One of my regular readers and conversation partners, RJS, sent me this from Ben Franklin’s justifiably famous Autobiography and you’ve just got to read it. It sets out a case why one group was hesitant to post its doctrinal statement, and in a way provides an example of why many, especially the postmodern and political sort, in the emerging movement are nervous about doctrinal statements of any kind.
These embarrassments that the Quakers suffered from having
established and published it as one of their principles that no kind
of war was lawful, and which, being once published, they could not
afterwards, however they might change their minds, easily get rid of,
reminds me of what I think a more prudent conduct in another sect
among us, that of the Dunkers.
I was acquainted with one of its founders, Michael Welfare, soon
after it appeared. He complained to me that they were grievously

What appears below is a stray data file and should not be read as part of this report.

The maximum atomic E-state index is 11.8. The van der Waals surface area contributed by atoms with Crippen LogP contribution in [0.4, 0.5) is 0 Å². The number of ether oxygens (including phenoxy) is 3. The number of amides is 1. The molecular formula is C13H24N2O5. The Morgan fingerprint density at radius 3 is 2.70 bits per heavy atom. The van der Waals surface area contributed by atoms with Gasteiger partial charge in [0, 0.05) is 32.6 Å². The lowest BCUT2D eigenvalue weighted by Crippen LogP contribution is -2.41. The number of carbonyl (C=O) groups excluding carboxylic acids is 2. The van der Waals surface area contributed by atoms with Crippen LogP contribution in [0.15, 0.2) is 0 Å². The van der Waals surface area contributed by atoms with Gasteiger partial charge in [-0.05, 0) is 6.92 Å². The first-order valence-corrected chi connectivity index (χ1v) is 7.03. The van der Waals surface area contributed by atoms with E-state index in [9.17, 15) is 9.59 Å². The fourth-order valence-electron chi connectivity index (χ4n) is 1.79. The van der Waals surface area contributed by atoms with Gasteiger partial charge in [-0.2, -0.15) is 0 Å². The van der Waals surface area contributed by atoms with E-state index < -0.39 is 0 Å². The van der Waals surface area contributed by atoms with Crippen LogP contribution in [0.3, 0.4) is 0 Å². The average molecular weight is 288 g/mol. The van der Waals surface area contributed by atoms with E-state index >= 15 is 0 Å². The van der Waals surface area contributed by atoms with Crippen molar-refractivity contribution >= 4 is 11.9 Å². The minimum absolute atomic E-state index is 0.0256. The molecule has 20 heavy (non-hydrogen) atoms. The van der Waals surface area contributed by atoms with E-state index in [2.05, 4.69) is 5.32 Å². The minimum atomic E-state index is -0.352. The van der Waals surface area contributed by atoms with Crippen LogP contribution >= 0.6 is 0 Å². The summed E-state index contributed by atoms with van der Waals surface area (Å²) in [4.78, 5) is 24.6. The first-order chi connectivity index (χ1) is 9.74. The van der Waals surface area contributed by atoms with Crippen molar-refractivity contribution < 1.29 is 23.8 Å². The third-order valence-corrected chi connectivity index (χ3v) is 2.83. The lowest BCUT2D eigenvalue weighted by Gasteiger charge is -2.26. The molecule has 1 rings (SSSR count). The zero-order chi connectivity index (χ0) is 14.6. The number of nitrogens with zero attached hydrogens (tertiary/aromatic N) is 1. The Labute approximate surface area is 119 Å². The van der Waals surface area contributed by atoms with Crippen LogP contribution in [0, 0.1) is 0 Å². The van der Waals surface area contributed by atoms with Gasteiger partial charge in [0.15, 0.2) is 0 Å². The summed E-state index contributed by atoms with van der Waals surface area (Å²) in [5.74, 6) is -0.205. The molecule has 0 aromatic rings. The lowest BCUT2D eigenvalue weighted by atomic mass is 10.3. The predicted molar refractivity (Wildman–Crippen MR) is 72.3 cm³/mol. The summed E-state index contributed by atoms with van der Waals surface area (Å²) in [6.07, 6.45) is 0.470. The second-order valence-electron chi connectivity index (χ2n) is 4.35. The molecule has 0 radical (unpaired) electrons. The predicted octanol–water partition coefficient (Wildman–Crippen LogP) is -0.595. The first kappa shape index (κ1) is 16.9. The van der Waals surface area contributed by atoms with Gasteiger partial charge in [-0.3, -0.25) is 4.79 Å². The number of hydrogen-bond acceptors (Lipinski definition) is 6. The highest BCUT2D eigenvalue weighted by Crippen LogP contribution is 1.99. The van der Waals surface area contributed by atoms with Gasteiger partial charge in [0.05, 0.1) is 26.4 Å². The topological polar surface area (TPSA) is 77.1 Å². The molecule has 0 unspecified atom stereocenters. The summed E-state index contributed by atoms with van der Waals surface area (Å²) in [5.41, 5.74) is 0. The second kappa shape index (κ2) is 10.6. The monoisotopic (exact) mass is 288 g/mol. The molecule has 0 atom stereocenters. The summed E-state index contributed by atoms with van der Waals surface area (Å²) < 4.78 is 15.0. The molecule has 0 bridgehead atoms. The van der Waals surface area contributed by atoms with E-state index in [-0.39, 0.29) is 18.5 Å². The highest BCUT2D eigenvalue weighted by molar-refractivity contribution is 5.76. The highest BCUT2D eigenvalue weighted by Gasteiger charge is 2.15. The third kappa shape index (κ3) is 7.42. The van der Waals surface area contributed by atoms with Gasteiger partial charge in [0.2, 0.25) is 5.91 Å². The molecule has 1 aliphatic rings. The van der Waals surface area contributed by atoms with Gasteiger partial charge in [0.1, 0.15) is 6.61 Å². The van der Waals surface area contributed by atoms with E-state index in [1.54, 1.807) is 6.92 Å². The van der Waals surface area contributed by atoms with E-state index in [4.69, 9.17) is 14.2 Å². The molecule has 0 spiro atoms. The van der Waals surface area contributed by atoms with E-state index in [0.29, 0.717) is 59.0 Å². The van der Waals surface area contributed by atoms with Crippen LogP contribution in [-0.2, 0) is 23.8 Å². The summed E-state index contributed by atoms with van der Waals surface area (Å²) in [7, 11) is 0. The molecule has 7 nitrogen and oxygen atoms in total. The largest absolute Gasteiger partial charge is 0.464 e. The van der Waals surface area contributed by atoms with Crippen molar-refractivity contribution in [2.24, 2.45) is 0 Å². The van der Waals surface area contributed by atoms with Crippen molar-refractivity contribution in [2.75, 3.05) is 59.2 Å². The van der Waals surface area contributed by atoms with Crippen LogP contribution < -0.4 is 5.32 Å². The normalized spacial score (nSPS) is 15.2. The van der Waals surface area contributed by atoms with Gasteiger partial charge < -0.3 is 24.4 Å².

calumniated by the zealots of other persuasions, and charged with
abominable principles and practices, to which they were utter
strangers. I told him this had always been the case with new sects,
and that, to put a stop to such abuse, I imagined it might be well to
publish the articles of their belief, and the rules of their
discipline. He said that it had been proposed among them, but not
agreed to, for this reason:
“When we were first drawn together as a society,” says he, “it had
pleased God to enlighten our minds so far as to see that some